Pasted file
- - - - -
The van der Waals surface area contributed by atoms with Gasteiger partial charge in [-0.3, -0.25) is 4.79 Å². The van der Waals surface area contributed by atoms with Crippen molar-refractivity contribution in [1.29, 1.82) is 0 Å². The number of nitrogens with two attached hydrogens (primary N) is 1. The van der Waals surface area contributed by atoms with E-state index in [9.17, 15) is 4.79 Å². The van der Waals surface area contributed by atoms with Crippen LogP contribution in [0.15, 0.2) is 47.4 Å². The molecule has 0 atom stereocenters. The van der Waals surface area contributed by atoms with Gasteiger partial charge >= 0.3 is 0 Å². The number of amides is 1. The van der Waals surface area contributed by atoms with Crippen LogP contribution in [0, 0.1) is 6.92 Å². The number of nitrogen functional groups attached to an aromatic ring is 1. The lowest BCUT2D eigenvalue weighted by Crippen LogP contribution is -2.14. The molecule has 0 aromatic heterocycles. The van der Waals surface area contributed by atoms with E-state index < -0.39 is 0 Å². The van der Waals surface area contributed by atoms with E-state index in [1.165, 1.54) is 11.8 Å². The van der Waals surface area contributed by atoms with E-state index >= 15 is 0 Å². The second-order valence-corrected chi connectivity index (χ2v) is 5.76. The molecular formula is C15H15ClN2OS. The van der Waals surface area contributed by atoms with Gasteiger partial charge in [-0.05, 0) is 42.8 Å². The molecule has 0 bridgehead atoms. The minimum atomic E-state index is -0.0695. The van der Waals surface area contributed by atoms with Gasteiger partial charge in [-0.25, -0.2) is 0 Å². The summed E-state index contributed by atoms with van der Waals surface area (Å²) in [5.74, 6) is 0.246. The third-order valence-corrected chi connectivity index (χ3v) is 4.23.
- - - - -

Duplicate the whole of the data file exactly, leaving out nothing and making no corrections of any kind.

The van der Waals surface area contributed by atoms with Gasteiger partial charge in [-0.3, -0.25) is 4.79 Å². The van der Waals surface area contributed by atoms with Crippen molar-refractivity contribution in [1.29, 1.82) is 0 Å². The number of nitrogens with two attached hydrogens (primary N) is 1. The van der Waals surface area contributed by atoms with E-state index in [9.17, 15) is 4.79 Å². The van der Waals surface area contributed by atoms with Crippen LogP contribution in [0.15, 0.2) is 47.4 Å². The molecule has 0 atom stereocenters. The van der Waals surface area contributed by atoms with Gasteiger partial charge >= 0.3 is 0 Å². The number of amides is 1. The van der Waals surface area contributed by atoms with Crippen LogP contribution in [0, 0.1) is 6.92 Å². The number of nitrogen functional groups attached to an aromatic ring is 1. The lowest BCUT2D eigenvalue weighted by Crippen LogP contribution is -2.14. The molecule has 0 aromatic heterocycles. The van der Waals surface area contributed by atoms with E-state index < -0.39 is 0 Å². The van der Waals surface area contributed by atoms with E-state index in [1.165, 1.54) is 11.8 Å². The van der Waals surface area contributed by atoms with E-state index >= 15 is 0 Å². The second-order valence-corrected chi connectivity index (χ2v) is 5.76. The molecular formula is C15H15ClN2OS. The van der Waals surface area contributed by atoms with Gasteiger partial charge in [-0.05, 0) is 42.8 Å². The molecule has 0 bridgehead atoms. The minimum atomic E-state index is -0.0695. The van der Waals surface area contributed by atoms with Gasteiger partial charge in [-0.25, -0.2) is 0 Å². The summed E-state index contributed by atoms with van der Waals surface area (Å²) in [5.74, 6) is 0.246. The third-order valence-corrected chi connectivity index (χ3v) is 4.23.